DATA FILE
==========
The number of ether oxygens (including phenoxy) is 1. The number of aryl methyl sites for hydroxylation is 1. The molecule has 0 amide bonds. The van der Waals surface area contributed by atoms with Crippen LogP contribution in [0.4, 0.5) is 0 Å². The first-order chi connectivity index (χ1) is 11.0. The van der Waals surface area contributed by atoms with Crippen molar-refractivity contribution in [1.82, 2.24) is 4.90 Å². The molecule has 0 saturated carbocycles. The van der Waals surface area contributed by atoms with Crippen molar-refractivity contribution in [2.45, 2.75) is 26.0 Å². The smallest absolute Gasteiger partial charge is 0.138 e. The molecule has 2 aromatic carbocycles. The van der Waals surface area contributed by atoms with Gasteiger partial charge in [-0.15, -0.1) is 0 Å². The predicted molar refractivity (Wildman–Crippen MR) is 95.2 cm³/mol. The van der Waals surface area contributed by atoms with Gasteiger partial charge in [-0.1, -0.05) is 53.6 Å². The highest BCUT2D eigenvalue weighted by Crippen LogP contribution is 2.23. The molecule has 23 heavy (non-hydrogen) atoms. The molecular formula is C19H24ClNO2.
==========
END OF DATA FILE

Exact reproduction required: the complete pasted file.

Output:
The number of ether oxygens (including phenoxy) is 1. The number of aryl methyl sites for hydroxylation is 1. The molecule has 0 amide bonds. The van der Waals surface area contributed by atoms with Crippen LogP contribution in [0.4, 0.5) is 0 Å². The first-order chi connectivity index (χ1) is 11.0. The van der Waals surface area contributed by atoms with Crippen molar-refractivity contribution in [1.82, 2.24) is 4.90 Å². The molecule has 0 saturated carbocycles. The van der Waals surface area contributed by atoms with Crippen molar-refractivity contribution in [2.45, 2.75) is 26.0 Å². The smallest absolute Gasteiger partial charge is 0.138 e. The molecule has 2 aromatic carbocycles. The van der Waals surface area contributed by atoms with Gasteiger partial charge in [-0.15, -0.1) is 0 Å². The predicted molar refractivity (Wildman–Crippen MR) is 95.2 cm³/mol. The van der Waals surface area contributed by atoms with Gasteiger partial charge in [-0.1, -0.05) is 53.6 Å². The highest BCUT2D eigenvalue weighted by Crippen LogP contribution is 2.23. The molecule has 23 heavy (non-hydrogen) atoms. The molecular formula is C19H24ClNO2.